Dragon Age: Origins Preview

Article Index

Eschalon: Book II

Publisher:Electronic Arts
Developer:BioWare Corp.
Release Date:2009-11-03
  • Role-Playing
Platforms: Theme: Perspective:
  • Third-Person
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These more advanced talents aren't just "improved" or "expert" versions of the first one in the row, either. Each talent is unique as you progress through a row. To illustrate this, here's a breakdown of the first row in the Rogue talent group as they progress from left to right: Below the Belt (an attack that causes penalties to defense and movement speed), Deadly Strike (an attack that has a greater chance of penetrating armor), Lethality (grants a bonus to critical chance and allows you to use your cunning bonus instead of your strength bonus when calculating attack and damage), and Evasion (grants a 20% chance to evade physical attacks).

Experience is earned by killing monsters, finishing quests, and successfully using certain non-combat talents (picking locks, for example), with each level-up netting you three more attribute points, a single skill point, and a talent pick. At levels 7 and 14, you're also given a specialization point that allows you to choose among four selectable class specializations. Some specializations can also be unlocked at trigger points during the game, but I wasn't able to spend enough time with the game to stumble upon any of these myself.

One final note on this topic - there is no hard level cap in Dragon Age: Origins, as there was in the Baldur's Gate series. I was told that most characters will typically be between level 18 and 22 at the end of the game, but there's no reason why you can't advance your characters beyond that if you make an effort to acquire every experience point in the game. It's nice to know that it's an option, anyway.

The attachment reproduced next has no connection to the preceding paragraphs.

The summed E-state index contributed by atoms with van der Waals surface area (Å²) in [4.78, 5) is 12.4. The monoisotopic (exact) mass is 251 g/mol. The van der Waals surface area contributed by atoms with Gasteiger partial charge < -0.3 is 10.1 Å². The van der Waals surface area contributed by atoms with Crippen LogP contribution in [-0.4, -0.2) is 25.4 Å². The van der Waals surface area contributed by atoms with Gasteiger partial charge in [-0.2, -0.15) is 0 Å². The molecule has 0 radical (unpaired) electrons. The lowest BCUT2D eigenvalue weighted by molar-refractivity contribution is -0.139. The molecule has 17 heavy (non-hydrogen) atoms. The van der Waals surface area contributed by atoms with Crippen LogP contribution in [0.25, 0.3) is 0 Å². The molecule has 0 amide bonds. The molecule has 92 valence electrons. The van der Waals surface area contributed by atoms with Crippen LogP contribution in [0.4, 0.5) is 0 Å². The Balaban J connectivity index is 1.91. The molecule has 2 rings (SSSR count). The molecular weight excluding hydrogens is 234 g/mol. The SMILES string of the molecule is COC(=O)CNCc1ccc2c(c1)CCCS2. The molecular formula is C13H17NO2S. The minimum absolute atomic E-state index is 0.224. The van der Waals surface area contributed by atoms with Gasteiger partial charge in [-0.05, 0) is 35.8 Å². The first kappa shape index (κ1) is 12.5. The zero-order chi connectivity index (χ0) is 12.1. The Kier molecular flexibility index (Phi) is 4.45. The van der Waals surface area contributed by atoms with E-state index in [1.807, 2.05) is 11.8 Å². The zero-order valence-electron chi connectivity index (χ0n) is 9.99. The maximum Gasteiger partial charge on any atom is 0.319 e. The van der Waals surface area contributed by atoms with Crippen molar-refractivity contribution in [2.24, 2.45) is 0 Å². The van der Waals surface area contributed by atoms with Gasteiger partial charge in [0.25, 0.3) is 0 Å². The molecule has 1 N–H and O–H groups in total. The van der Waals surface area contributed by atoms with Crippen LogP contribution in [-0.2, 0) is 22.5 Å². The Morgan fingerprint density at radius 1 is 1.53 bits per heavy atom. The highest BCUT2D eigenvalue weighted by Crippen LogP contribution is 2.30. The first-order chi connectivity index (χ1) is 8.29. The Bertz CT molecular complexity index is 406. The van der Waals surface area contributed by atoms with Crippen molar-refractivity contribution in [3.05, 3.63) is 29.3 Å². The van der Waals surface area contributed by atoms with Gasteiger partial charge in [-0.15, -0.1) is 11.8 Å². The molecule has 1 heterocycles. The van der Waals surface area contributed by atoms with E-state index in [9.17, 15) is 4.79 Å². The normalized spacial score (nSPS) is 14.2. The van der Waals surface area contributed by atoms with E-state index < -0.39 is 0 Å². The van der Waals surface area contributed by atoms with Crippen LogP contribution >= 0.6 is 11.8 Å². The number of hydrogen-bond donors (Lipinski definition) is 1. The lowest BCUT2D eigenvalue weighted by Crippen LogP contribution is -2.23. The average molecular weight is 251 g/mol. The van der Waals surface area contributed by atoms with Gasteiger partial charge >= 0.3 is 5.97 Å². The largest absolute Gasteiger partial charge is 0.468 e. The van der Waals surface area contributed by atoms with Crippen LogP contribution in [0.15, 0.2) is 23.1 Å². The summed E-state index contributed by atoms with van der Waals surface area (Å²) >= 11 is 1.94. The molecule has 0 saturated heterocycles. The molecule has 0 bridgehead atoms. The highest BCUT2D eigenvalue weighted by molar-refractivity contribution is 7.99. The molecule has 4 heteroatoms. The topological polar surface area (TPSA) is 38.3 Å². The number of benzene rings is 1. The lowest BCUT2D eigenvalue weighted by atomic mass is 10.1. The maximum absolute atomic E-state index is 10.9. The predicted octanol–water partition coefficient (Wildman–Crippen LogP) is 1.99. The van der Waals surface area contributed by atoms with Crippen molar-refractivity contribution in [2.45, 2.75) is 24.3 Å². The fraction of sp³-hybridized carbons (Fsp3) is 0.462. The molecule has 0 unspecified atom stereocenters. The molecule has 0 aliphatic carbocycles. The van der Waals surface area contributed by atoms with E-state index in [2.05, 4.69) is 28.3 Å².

User Interface

Infinity Engine veterans will find that many of the same control mechanisms are in place you select a party member by left-clicking them or a group by dragging the mouse across multiple characters, most of the hotkeys are instantly recognizable (C for character sheet, I for inventory, M for map, J for journal, etc.), and the TAB key once again becomes your best friend as it instantly highlights all of the nearby containers and useable objects. Hell, even the little face, hand, hammer, backpack, and gear icons at the top of the screen are near-identical representations of the ones we stared at in the Baldur's Gate series.

With that said, though, some modernization has been introduced. Dragon Age: Origins is a fully 3D game, so you'll find yourself swiveling the viewpoint by holding down the right mouse button and zooming in/out with the mouse wheel. Movement is handled by the W, A, S, and D keys, or IE-style by clicking on a destination within viewing distance (no, you can't move your characters via the automap). An MMO-style hotbar rests at the bottom of the screen, and you'll be using this to keep your favorite items, skills, and talents at the ready. Dragging the hotbar with your mouse allows you to shrink it to just a few squares or extend it to as many as 40+ squares (depending on your resolution). In other words, you shouldn't ever be yearning for more space to drag a talent or potion down within easy reach.